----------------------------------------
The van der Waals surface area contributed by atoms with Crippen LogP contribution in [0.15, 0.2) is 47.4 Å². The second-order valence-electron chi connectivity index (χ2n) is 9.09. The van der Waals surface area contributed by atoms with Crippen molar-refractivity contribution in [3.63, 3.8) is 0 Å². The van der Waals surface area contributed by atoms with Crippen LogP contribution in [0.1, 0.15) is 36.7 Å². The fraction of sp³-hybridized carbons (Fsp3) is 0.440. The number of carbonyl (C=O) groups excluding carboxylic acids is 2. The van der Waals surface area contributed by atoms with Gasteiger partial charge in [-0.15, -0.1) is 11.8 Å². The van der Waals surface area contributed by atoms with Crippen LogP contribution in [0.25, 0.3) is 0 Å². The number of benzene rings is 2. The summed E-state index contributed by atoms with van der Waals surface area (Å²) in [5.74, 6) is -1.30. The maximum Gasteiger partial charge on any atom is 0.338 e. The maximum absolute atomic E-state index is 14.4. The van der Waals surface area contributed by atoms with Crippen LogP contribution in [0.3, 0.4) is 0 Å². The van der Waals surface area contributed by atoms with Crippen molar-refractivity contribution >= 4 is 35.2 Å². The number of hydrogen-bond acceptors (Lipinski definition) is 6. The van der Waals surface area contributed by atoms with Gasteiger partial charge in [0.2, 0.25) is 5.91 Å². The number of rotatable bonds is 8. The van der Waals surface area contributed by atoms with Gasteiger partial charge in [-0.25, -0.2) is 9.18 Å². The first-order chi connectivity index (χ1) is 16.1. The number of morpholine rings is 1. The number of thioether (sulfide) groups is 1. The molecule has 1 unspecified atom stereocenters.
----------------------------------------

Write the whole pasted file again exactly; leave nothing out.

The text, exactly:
The van der Waals surface area contributed by atoms with Crippen LogP contribution in [0.15, 0.2) is 47.4 Å². The second-order valence-electron chi connectivity index (χ2n) is 9.09. The van der Waals surface area contributed by atoms with Crippen molar-refractivity contribution in [3.63, 3.8) is 0 Å². The van der Waals surface area contributed by atoms with Crippen LogP contribution in [0.1, 0.15) is 36.7 Å². The fraction of sp³-hybridized carbons (Fsp3) is 0.440. The number of carbonyl (C=O) groups excluding carboxylic acids is 2. The van der Waals surface area contributed by atoms with Gasteiger partial charge in [-0.15, -0.1) is 11.8 Å². The van der Waals surface area contributed by atoms with Crippen LogP contribution in [0.25, 0.3) is 0 Å². The number of benzene rings is 2. The summed E-state index contributed by atoms with van der Waals surface area (Å²) in [5.74, 6) is -1.30. The maximum Gasteiger partial charge on any atom is 0.338 e. The maximum absolute atomic E-state index is 14.4. The van der Waals surface area contributed by atoms with Crippen LogP contribution in [0.3, 0.4) is 0 Å². The van der Waals surface area contributed by atoms with Crippen molar-refractivity contribution >= 4 is 35.2 Å². The number of hydrogen-bond acceptors (Lipinski definition) is 6. The van der Waals surface area contributed by atoms with Gasteiger partial charge in [0.2, 0.25) is 5.91 Å². The number of rotatable bonds is 8. The van der Waals surface area contributed by atoms with Gasteiger partial charge in [-0.25, -0.2) is 9.18 Å². The first-order chi connectivity index (χ1) is 16.1. The number of morpholine rings is 1. The number of thioether (sulfide) groups is 1. The molecule has 1 unspecified atom stereocenters.